Keep in mind that, if your super isn’t currently on track, you still have plenty of options. Your financial adviser can help you do things like adjust your super strategy and increase your concessional contributions, which can improve your balance over time.
If you still have super when you die, your super fund will pay out the remaining amount to your beneficiaries (known as a ‘super death benefit’). Depending on the rules of your fund, you can nominate who gets your super through either:
- a non-binding nomination (in which case the super fund trustee can use their discretion to decide how your super is distributed to your dependents or beneficiaries)
- a binding nomination (in which case your specified dependants and/or legal personal representative will receive your super).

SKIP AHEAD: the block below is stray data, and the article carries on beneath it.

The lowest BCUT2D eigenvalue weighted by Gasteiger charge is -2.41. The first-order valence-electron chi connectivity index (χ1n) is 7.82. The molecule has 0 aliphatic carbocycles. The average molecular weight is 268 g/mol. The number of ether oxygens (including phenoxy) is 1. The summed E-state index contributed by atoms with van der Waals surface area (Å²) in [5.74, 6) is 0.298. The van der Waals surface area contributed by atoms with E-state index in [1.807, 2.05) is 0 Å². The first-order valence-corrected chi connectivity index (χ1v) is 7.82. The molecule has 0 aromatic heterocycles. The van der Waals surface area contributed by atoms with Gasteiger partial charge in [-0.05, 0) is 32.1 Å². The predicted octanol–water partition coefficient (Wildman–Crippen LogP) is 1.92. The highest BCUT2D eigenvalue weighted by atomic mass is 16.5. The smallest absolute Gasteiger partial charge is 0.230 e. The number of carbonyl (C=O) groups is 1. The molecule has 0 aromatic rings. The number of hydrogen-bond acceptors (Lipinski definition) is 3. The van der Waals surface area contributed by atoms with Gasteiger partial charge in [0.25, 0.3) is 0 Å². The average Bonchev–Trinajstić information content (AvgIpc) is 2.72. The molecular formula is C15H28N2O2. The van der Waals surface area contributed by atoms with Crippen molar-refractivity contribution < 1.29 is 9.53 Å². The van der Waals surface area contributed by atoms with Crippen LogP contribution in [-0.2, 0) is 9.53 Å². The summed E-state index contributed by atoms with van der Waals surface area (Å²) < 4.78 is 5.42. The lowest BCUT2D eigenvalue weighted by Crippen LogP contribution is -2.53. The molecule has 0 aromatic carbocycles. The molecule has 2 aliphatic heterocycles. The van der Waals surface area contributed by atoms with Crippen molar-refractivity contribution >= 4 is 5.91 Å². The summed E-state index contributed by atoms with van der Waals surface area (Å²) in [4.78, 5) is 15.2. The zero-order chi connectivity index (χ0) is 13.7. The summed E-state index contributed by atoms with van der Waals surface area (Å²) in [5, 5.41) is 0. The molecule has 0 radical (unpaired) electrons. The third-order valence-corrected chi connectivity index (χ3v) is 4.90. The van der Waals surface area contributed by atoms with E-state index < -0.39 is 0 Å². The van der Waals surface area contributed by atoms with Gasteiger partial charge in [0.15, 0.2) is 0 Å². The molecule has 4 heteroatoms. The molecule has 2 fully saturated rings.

Your fund may also allow you to choose between lapsing nominations, which need to be renewed every three years, and non-lapsing nominations, which don’t need to be renewed.
Generally, you can only access your super once you’ve reached your ‘preservation age’ and have permanently retired. If you were born before 1 July 1960, your preservation age is 55. If you were born from 1 July 1960 to 30 June 1964, the age you can access your super varies from 56 to 59. If you were born after 1 July 1964, your preservation age is 60.
You can choose to access your super as a lump sum withdrawal, a super income stream, or a combination of both. Talk to your financial adviser about what access methods are permitted by your fund and what the tax implications will be.
Even if you’re still working, you may be able to access your super via a transition to retirement income stream (TRIS), which can enable you to reduce your working hours. Keep in mind that there are limits to how much super you can access under a TRIS.
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Post-work living starts with the right super strategy.